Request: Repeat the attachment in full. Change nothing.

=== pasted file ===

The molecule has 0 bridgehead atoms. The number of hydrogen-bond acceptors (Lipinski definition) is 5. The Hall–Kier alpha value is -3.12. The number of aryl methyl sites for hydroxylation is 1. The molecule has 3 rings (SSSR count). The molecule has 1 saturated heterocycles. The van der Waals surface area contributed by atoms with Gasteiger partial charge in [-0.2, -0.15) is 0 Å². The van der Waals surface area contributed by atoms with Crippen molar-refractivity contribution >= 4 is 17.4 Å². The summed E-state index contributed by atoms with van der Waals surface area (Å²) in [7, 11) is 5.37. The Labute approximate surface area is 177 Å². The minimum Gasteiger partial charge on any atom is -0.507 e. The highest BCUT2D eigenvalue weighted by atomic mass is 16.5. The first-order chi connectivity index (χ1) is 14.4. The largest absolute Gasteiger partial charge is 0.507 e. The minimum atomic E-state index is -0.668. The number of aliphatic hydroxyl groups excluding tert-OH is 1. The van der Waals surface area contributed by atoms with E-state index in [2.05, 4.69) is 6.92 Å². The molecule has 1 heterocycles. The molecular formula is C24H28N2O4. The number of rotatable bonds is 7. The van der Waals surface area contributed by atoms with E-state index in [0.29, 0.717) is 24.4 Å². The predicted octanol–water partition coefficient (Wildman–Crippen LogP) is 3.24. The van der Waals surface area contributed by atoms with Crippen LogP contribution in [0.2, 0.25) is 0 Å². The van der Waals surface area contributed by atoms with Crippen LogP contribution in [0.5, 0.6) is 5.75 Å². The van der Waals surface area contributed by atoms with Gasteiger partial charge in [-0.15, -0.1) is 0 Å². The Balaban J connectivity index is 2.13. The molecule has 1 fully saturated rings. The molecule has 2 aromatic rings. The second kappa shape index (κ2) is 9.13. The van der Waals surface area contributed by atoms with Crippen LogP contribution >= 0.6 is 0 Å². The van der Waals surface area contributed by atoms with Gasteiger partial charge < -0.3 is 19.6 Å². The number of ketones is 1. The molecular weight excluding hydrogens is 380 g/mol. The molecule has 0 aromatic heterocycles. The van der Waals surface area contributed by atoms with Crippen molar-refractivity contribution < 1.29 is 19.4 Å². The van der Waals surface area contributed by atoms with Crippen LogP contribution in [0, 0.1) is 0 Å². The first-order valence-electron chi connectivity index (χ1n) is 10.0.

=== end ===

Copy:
The molecule has 0 bridgehead atoms. The number of hydrogen-bond acceptors (Lipinski definition) is 5. The Hall–Kier alpha value is -3.12. The number of aryl methyl sites for hydroxylation is 1. The molecule has 3 rings (SSSR count). The molecule has 1 saturated heterocycles. The van der Waals surface area contributed by atoms with Gasteiger partial charge in [-0.2, -0.15) is 0 Å². The van der Waals surface area contributed by atoms with Crippen molar-refractivity contribution >= 4 is 17.4 Å². The summed E-state index contributed by atoms with van der Waals surface area (Å²) in [7, 11) is 5.37. The Labute approximate surface area is 177 Å². The minimum Gasteiger partial charge on any atom is -0.507 e. The highest BCUT2D eigenvalue weighted by atomic mass is 16.5. The first-order chi connectivity index (χ1) is 14.4. The largest absolute Gasteiger partial charge is 0.507 e. The minimum atomic E-state index is -0.668. The number of aliphatic hydroxyl groups excluding tert-OH is 1. The van der Waals surface area contributed by atoms with E-state index in [2.05, 4.69) is 6.92 Å². The molecule has 1 heterocycles. The molecular formula is C24H28N2O4. The number of rotatable bonds is 7. The van der Waals surface area contributed by atoms with E-state index in [0.29, 0.717) is 24.4 Å². The predicted octanol–water partition coefficient (Wildman–Crippen LogP) is 3.24. The van der Waals surface area contributed by atoms with Crippen LogP contribution in [0.2, 0.25) is 0 Å². The van der Waals surface area contributed by atoms with Crippen LogP contribution in [0.5, 0.6) is 5.75 Å². The van der Waals surface area contributed by atoms with Gasteiger partial charge in [-0.15, -0.1) is 0 Å². The Balaban J connectivity index is 2.13. The molecule has 1 fully saturated rings. The molecule has 2 aromatic rings. The second kappa shape index (κ2) is 9.13. The van der Waals surface area contributed by atoms with Crippen LogP contribution >= 0.6 is 0 Å². The van der Waals surface area contributed by atoms with Gasteiger partial charge < -0.3 is 19.6 Å². The number of ketones is 1. The molecular weight excluding hydrogens is 380 g/mol. The molecule has 0 aromatic heterocycles. The van der Waals surface area contributed by atoms with Crippen molar-refractivity contribution < 1.29 is 19.4 Å². The van der Waals surface area contributed by atoms with Crippen LogP contribution in [0, 0.1) is 0 Å². The first-order valence-electron chi connectivity index (χ1n) is 10.0.